Ineffective Tissue Perfusion Interventions
1. Manage underlying conditions.
Diabetes, HIV, hyperlipidemia, sleep apnea, hypertension, cancer, and more can contribute to ineffective tissue perfusion along with cardiomyopathy. Maintaining strict control of comorbidities is necessary for positive outcomes.
2. Administer medications as ordered.
Vasodilators improve cardiac circulation and minimize blood return to the heart to reduce preload and workload. Beta blockers and calcium channel blockers also widen vessels to improve perfusion.
3. Educate on left ventricular assist devices (LVAD).
LVAD is a surgically implanted pump to assist the left ventricle pump blood. This can be a treatment option for patients with end-stage cardiomyopathy.
4. Instruct the patient on lifestyle changes.
There is no cure for cardiomyopathy but following the treatment plan can help the patient live longer with a better quality of life. Instruct on not smoking, exercising within recommended parameters, reducing stress, limiting alcohol intake, and eating a heart-healthy diet.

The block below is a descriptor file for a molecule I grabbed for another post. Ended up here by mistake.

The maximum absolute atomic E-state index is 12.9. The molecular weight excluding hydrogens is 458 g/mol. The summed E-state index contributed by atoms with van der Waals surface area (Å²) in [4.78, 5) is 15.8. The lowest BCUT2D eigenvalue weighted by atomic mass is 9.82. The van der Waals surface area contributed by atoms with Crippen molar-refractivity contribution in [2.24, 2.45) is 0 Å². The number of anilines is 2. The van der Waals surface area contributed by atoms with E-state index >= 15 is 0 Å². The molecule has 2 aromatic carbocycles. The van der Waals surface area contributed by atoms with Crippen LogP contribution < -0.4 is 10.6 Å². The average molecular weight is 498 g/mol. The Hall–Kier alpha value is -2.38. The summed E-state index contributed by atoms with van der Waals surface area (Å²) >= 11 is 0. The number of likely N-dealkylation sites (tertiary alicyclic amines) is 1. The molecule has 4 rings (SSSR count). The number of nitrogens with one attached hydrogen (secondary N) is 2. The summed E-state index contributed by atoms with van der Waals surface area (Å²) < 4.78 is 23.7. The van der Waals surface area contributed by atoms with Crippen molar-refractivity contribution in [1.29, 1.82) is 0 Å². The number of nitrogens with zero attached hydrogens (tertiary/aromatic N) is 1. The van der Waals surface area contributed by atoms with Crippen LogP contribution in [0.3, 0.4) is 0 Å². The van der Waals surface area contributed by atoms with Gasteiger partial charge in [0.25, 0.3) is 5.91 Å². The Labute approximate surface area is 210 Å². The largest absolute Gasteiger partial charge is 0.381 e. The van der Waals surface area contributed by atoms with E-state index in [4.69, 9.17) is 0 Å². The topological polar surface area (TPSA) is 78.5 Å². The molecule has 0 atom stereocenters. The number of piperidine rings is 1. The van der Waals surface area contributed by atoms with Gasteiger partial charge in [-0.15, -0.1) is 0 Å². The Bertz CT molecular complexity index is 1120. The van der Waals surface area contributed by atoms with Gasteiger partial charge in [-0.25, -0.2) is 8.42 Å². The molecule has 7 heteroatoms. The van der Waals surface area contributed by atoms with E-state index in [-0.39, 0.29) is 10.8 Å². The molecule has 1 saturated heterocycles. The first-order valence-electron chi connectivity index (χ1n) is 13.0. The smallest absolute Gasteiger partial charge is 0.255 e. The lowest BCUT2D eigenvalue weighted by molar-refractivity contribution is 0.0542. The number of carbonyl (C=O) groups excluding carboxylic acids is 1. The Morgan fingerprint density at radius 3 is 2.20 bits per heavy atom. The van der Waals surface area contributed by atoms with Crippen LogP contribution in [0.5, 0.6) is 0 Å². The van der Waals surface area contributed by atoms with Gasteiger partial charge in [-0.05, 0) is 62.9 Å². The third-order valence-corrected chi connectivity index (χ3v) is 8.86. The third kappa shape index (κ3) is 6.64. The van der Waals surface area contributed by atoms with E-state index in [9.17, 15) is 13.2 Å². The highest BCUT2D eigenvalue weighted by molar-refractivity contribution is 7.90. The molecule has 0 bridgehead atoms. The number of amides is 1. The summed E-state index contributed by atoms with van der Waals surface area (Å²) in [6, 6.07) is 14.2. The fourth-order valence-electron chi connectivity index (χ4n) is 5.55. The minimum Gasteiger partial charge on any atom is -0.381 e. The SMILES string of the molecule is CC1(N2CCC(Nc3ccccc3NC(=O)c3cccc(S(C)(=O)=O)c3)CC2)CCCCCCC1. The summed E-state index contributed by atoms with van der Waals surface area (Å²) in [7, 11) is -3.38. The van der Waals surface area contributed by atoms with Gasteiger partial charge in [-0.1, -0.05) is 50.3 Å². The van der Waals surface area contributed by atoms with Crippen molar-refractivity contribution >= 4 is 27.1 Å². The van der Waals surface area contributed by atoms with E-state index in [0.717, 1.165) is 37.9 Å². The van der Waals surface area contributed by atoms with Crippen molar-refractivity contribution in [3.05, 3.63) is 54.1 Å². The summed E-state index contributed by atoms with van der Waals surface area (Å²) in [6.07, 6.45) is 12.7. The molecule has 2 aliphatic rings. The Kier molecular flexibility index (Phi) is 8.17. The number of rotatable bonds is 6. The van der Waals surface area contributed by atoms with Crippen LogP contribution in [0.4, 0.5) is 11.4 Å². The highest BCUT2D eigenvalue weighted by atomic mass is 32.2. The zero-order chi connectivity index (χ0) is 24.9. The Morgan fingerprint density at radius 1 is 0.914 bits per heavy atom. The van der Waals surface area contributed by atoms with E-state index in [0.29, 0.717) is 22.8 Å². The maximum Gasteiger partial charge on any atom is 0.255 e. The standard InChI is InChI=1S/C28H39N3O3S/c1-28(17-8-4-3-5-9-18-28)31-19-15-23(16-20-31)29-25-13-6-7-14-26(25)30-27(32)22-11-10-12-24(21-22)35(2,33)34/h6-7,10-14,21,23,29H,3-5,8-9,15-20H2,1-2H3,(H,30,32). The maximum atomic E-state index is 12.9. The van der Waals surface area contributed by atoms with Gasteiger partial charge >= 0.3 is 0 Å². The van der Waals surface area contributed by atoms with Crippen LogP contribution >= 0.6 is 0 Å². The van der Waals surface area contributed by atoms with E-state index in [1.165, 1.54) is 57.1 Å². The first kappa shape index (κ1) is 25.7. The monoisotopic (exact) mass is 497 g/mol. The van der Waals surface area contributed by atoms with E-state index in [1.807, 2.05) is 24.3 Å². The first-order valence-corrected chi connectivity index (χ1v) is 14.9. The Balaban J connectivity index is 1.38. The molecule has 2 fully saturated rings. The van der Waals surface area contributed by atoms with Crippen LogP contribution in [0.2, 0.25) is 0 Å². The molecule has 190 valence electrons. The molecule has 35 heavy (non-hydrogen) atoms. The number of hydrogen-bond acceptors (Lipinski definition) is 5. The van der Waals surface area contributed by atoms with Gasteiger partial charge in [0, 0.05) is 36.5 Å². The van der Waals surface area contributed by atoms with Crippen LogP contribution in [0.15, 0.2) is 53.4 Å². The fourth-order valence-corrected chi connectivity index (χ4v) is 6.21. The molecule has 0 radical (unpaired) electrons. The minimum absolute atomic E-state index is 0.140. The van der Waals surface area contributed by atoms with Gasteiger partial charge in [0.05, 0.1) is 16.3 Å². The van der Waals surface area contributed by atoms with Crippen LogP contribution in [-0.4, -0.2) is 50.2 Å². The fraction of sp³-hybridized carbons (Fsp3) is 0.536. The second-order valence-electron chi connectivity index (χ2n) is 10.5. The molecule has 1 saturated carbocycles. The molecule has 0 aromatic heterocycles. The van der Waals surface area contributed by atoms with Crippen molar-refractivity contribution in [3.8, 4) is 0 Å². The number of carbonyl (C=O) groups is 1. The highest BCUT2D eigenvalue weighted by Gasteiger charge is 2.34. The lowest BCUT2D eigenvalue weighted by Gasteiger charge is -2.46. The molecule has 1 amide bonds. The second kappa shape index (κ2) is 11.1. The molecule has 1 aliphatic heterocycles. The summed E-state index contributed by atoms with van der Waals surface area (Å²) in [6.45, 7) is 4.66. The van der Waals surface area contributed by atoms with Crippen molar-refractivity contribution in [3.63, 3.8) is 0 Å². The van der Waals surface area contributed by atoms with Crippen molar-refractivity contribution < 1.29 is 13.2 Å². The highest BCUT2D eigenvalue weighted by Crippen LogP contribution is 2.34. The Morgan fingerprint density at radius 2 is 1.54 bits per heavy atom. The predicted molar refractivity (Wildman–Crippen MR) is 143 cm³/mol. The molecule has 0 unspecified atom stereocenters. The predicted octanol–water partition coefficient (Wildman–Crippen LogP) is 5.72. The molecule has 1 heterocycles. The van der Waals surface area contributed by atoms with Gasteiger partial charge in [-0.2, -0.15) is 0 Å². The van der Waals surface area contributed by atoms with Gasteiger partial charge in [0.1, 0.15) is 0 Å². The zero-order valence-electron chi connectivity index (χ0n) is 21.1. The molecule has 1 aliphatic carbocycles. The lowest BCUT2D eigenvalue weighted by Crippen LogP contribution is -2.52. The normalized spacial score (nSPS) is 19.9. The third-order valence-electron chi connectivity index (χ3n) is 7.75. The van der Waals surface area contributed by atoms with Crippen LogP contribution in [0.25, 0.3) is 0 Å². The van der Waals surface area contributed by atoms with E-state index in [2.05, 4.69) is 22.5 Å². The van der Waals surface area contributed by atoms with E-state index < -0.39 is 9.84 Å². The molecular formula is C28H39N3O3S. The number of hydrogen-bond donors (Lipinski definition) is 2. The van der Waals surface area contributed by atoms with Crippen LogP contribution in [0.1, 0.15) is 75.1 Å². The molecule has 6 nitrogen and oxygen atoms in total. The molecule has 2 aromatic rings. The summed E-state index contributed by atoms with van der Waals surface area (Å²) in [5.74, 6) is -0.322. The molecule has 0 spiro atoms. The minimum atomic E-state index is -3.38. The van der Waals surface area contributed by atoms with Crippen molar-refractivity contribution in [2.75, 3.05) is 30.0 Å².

References and Sources
- ACCN Essentials of Critical Care Nursing. 3rd Edition. Suzanne M. Burns, MSN, RRT, ACNP, CCRN, FAAN, FCCM, FAANP. 2014. McGraw Hill Education.
- Cardiomyopathy. Centers for Disease Control and Prevention. Page last reviewed: December 9, 2019. From: https://www.cdc.gov/heartdisease/cardiomyopathy.htm
- Cardiomyopathy. Cleveland Clinic. Updated: April 28, 2021. From: https://my.clevelandclinic.org/health/diseases/16841-cardiomyopathy
- CARDIOMYOPATHY. What Is Cardiomyopathy? NIH. National Heart, Lung, and Blood Institute. Last updated on April 19, 2022. From: https://www.nhlbi.nih.gov/health/cardiomyopathy
- Medical-Surgical Nursing: Concepts for Interprofessional Collaborative Care. 9th Edition. Donna D. Ignatavicius, MS, RN, CNE, ANEF. 2018. Elsevier, Inc.
- What Is Cardiomyopathy in Adults? American Heart Association. Last Reviewed: May 3, 2022. From: https://www.heart.org/en/health-topics/cardiomyopathy/what-is-cardiomyopathy-in-adults